EMD (Granada) Walthamstow

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The building in 2010

The EMD (Granada) cinema on Hoe Street, Walthamstow, was opened on 15 September 1930. There has been an arts venue on the site for over 100 Years. The original building opened in May 1887 as a meetings and performing arts venue. The (original) cinema was one of the first venues to screen a film in the year of film's birth, 1896. It was made into the area's first full-time cinema in 1906.

Refurbishment 1930[edit]

In 1930 the Victoria Hall was purchased by Granada Theatres who decided to reinvent the site as a modern 'Super Cinema'. The new cinema (English Heritage Grade II listed) had 2,697 seats and was opened as the Granada Cinema, with flamboyant interior decorations by the Russian stage designer Theodore Komisarjevsky, on 15 September 1930. The EMD Cinema is the only British venue to have an original Christie theatre organ in situ.

Refurbishment 1970s[edit]

The cinema was then refurbished in the 1970s to suit the tastes of the time, but retained the architectural features for which it became famous. The cinema was split up into three cinemas (one before) putting a partition under the circle and halving it, making two smaller cinemas and a large theatre for blockbusters.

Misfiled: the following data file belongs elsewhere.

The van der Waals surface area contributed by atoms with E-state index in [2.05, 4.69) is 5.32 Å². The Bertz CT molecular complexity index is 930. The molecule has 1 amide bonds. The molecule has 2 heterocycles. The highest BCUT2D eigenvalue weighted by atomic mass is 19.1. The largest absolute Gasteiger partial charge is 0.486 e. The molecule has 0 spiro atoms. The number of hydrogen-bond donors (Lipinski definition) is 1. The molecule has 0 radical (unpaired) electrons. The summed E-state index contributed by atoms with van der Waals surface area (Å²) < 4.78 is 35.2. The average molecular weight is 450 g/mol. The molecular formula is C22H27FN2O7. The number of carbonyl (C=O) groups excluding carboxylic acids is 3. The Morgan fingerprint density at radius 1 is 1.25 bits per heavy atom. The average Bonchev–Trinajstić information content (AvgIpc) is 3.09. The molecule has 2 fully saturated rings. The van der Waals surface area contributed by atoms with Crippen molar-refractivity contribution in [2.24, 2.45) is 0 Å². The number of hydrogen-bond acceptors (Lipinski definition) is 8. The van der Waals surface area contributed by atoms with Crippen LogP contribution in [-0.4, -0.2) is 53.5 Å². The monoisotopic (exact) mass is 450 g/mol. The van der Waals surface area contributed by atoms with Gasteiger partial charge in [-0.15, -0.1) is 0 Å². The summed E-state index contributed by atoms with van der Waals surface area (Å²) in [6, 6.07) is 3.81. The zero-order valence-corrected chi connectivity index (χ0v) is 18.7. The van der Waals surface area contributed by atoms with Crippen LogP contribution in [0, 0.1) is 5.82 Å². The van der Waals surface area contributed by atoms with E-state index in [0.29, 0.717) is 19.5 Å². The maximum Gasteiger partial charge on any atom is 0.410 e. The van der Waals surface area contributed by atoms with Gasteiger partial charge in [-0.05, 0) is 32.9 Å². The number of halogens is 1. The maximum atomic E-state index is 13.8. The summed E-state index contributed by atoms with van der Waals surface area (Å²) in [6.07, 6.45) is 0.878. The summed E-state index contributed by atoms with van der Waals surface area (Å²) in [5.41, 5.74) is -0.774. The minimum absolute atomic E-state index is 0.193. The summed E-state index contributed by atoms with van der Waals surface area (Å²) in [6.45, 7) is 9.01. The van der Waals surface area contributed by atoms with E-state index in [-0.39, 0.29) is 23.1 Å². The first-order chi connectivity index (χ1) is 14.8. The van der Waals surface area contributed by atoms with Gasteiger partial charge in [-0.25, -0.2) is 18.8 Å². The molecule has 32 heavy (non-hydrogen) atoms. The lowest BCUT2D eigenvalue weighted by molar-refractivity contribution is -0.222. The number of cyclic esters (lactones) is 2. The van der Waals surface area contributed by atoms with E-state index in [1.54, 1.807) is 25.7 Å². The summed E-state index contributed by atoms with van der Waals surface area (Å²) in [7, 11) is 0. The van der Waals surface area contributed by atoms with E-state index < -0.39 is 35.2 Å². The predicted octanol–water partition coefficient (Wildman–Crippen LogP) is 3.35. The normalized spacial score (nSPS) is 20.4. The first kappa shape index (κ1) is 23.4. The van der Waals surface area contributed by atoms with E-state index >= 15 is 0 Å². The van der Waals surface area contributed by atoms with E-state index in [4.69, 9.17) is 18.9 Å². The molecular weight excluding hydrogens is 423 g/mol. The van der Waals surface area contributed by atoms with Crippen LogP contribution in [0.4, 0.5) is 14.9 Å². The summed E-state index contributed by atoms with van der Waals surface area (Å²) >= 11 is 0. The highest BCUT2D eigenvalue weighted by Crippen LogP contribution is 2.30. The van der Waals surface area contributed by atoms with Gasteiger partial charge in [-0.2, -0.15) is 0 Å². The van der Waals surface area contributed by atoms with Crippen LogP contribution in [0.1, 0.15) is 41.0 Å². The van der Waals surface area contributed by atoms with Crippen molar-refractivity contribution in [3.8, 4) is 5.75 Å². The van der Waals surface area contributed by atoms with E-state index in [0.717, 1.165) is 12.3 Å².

Ownership changes[edit]

In 1989 the cinema became part of The Cannon Group and then Odeon until it was sold to EMD cinemas in 2000.

Closure[edit]

In 2003 the cinema was closed and bought by a controversial evangelical church. The building was subsequently empty as the church repeatedly failed to gain planning permission to change use of the venue.

Reopening campaign[edit]

A sustained cross-community campaign was fought for the building to be reopened for the purpose it was originally built. A final attempt by the church group to convert the Grade II listed building was rejected by Local Government and Communities Secretary Eric Pickles.[1]

In June 2014, Waltham Forest Council approved funds for the purchase of the building from the church with the aim of working with the independent Soho Theatre Company and the Waltham Forest Cinema Trust (WFCT) to turn the site into a mixed entertainment venue and cinema.[2]

Success and reopening[edit]

In November 2014, in advance of facing a compulsory purchase order and with the building now in considerable disrepair, the church finally conceded to local pressure sold the building to pub company Antic.[3] Soho Theatre & WFCT have held an initial meeting with the new owners and it is widely expected that the venue will return to use as a community entertainment venue and performance space.[4]

References[edit]

External links[edit]

Coordinates: 51°35′10″N 0°01′12″W / 51.5861°N 0.0199°W / 51.5861; -0.0199